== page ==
It will ask the public sector to examine back office services, processing, HR, pensions and payroll.
There will be a move from the current system where services are “divided diffusely across many departments” to consolidation, which will allow the public sector “to benefit from technologies and platforms and common economies of scale that can drive cost production and headcount production,” Robert Watt told eolas.
When asked why more has not been done to date on shared services, while colleagues in Northern Ireland and Britain have made advances, Watt replied: “We’d rather not dwell on the reasons why we didn’t do things in the past. We are focusing on the fact that we now have a new government, a new mandate [and] new structures. We have a clear imperative in terms of the need to reduce costs and services.”
He added that the Government has “the commitment” and the action plan will be its focus.
“The public sector isn’t getting best value for money,” Director of the National Procurement Service (NPS) Vincent Campbell told delegates.
In 2010, €15.1 billion was spent on procurement: €6 billion on capital works, €4.6 billion on health, €2 billion on central government, €1.6 billion on local government and €0.9 billion on education.
The NPS doesn’t have a mandate, which is “critical for getting buy-in from across the public sector.” Campbell says there is a need to look at “where aggregation can be brought together to get value for money.”
A culture change is needed, he stressed, and ultimately “there is an onus on suppliers to give a good price to SMEs and for public sector buyers to get their act together.”
SMEs show the biggest potential, with some recording return of between 20 and 30 per cent. If SMEs “win” in Ireland “they will win in Europe,” he predicted.
In order to help public purchasers achieve better outcomes, the NPS recommends reduced timescales, greater freedom to use negotiation, better tools for repetitive purchasing and the use of e-procurement.
Impact’s organisational role has changed from the traditional one of “asking for more” [to] co-operating with management in order to extract costs from the service.” Shay Cody said that the new difficulty is: “We have to say to our members that if we don’t extract these costs, [the Government] will be coming back for more.” Redeployments should be done more efficiently and Cody suggested that an IT ‘swap shop’ would assist in this. Despite his acceptance that “cost reductions are inevitable”, he reminded delegates that the Croke Park Agreement has a provision for reviewing the levy on pay.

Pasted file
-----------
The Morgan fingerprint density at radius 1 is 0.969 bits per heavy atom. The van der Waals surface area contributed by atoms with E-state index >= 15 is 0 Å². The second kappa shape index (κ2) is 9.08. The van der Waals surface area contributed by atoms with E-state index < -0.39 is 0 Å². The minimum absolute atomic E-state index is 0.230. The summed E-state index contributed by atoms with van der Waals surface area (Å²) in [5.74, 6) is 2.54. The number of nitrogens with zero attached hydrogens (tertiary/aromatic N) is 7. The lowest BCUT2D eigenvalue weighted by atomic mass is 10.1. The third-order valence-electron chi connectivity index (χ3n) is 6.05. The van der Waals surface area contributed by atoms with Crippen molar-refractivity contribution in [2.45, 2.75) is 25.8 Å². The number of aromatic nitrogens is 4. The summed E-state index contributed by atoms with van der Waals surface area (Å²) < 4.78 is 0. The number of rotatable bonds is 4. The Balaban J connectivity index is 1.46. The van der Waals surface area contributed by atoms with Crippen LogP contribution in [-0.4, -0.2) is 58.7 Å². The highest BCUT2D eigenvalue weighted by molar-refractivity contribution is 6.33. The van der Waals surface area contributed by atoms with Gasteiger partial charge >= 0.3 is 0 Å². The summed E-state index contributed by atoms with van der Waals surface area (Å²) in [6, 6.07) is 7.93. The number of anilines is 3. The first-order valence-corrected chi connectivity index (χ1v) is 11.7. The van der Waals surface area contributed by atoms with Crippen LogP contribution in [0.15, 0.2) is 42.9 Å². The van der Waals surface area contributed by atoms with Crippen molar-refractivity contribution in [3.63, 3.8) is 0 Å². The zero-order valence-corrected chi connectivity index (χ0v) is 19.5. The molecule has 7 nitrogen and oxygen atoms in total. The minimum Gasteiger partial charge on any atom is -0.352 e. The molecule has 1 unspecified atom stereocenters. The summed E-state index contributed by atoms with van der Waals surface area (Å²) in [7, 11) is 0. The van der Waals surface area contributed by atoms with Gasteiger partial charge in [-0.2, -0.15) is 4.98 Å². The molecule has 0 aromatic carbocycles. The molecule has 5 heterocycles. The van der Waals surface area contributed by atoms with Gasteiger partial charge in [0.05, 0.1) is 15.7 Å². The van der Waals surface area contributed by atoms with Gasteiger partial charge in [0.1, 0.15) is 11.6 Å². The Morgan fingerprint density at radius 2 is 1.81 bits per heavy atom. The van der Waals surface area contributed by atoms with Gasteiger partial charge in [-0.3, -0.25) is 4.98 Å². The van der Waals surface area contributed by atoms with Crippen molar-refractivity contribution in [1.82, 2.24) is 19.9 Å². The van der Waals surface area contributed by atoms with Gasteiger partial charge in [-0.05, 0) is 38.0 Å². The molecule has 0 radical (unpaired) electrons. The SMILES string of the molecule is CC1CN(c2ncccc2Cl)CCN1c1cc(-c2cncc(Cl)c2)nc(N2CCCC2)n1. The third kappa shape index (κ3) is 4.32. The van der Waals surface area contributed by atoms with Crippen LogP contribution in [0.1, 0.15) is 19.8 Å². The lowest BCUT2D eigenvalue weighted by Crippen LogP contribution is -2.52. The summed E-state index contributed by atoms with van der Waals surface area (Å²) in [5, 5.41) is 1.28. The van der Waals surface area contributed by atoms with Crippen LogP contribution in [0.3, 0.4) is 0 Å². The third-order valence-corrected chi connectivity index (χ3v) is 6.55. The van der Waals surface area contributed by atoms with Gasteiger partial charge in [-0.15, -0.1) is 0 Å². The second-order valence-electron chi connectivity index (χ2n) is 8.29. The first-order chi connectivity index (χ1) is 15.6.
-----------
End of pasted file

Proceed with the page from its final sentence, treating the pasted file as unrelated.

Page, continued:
Shared services in practice
Established in 2005, the Department of Justice and Equality’s shared services centre in Killarney provides payroll and financial management for nine clients: the Department of Justice and Equality; An Garda Síochána; the Prison Service; the Courts Service; the Property Registration Authority; the Department of Arts, Heritage and the Gaeltacht; the National Museum; the National Library; and the Department of the Taoiseach. Its Director Ken Bruton told eolas that he interpreted the Department of the Taoiseach’s decision to join the centre in 2008 as a “signal to other departments to follow suit.” However, it was met with “deafening silence.” Bruton and his colleagues have been trying to persuade other clients to come on board but “there is reluctance at very senior management levels to change the status quo.”
Date posted: Wednesday, November 9th, 2011 at 3:49 pm